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Int J Biol Sci 2018; 14(11):1457-1465. doi:10.7150/ijbs.26686
MiR-490-3p inhibits osteogenic differentiation in thoracic ligamentum flavum cells by targeting FOXO1
1. Department of Orthopedics, Peking University Third Hospital, Beijing, China
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How to cite this article:
Yang X, Qu X, Meng X, Li M, Fan D, Fan T, Huang AY, Chen Z, Zhang C. MiR-490-3p inhibits osteogenic differentiation in thoracic ligamentum flavum cells by targeting FOXO1. Int J Biol Sci 2018; 14(11):1457-1465. doi:10.7150/ijbs.26686. Available from http://www.ijbs.com/v14p1457.htm
Thoracic ossification of the ligamentum flavum (TOLF) is a rare heterotopic ossification of spinal ligaments, which is the major cause of thoracic spinal canal stenosis and myelopathy. In this study, the roles of miR-490-3p and forkhead box O1 (FOXO1) in osteogenesis of human thoracic ligamentum flavum cells were investigated. MiR-490-3p was found to be down-regulated during osteogenic differentiation of thoracic ligamentum flavum cells, while their overexpression inhibited osteogenic differentiation. In addition, the analysis of target prediction and dual luciferase reporter assays supported that miR-490-3p directly targeted FOXO1 and suppressed the expression of FOXO1. Moreover, FOXO1 knockdown was displayed to attenuate the effect of miR-490-3p inhibition. ChIP assays showed that miR-490-3p negatively regulated the interaction of FOXO1 and RUNX2. These findings suggest that miR-490-3p performs an inhibitory role in osteogenic differentiation of thoracic ligamentum flavum cells by potentially targeting FOXO1.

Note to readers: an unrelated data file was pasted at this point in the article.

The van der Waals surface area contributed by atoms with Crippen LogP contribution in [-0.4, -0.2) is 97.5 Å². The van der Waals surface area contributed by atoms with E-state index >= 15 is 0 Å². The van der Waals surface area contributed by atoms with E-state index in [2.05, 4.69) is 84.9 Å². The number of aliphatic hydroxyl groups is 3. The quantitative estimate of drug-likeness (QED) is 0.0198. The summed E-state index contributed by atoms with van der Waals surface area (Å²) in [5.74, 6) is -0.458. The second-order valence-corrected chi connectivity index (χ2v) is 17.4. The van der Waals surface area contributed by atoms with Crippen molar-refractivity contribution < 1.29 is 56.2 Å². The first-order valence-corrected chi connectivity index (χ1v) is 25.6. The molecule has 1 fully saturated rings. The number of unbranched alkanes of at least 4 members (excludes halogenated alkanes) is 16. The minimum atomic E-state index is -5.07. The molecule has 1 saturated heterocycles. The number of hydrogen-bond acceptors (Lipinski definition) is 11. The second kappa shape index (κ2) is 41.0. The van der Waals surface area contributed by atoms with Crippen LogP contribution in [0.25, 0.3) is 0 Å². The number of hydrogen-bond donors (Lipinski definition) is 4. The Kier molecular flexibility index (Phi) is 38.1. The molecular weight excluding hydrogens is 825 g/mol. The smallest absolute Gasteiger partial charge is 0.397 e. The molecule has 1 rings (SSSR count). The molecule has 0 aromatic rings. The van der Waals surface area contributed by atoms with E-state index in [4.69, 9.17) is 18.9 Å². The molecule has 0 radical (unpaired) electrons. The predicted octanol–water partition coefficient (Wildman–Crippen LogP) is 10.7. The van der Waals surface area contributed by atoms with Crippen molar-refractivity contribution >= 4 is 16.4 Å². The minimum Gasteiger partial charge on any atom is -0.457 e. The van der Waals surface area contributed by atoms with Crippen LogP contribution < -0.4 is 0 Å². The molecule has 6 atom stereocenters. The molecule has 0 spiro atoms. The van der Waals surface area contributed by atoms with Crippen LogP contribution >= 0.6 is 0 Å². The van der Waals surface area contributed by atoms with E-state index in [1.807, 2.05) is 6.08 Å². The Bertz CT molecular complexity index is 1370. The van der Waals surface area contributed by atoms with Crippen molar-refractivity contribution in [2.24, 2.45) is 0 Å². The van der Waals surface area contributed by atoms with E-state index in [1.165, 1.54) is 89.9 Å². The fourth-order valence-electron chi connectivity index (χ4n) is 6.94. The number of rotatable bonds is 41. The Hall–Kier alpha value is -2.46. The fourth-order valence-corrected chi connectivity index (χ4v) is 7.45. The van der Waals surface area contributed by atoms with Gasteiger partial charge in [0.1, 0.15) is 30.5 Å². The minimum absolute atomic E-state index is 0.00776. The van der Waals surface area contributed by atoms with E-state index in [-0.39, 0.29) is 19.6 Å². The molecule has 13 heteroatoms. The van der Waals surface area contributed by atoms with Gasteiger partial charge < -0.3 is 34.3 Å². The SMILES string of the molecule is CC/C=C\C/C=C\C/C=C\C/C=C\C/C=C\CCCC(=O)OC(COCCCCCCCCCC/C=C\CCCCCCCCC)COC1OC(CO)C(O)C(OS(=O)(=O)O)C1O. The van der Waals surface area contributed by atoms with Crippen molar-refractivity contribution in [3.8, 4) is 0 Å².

Keywords: thoracic ossification of the ligamentum flavum, miR-490-3p, osteogenic differentiation, FOXO1
Ossification of the ligamentum flavum (OLF) is a rare heterotopic ossification of spinal ligaments, and it is more likely to affect the East Asian populations. It has been reported that OLF primarily occurs in the lower thoracic spine. Thoracic ossification of the ligamentum flavum (TOLF) has been considered to be the main cause of thoracic spinal canal stenosis and myelopathy [1-4]. Many investigations have been conducted on the potential etiology of TOLF at the genetic and cellular levels. While these studies suggested that some potential contributing factors are associated with TOLF, such as mechanical effects [5-7], basic metabolic elements [8, 9], degenerative effects [4, 10], inflammatory factors [11, 12] and genetic factors [13, 14], the underlying development and progression of TOLF is inadequately understood.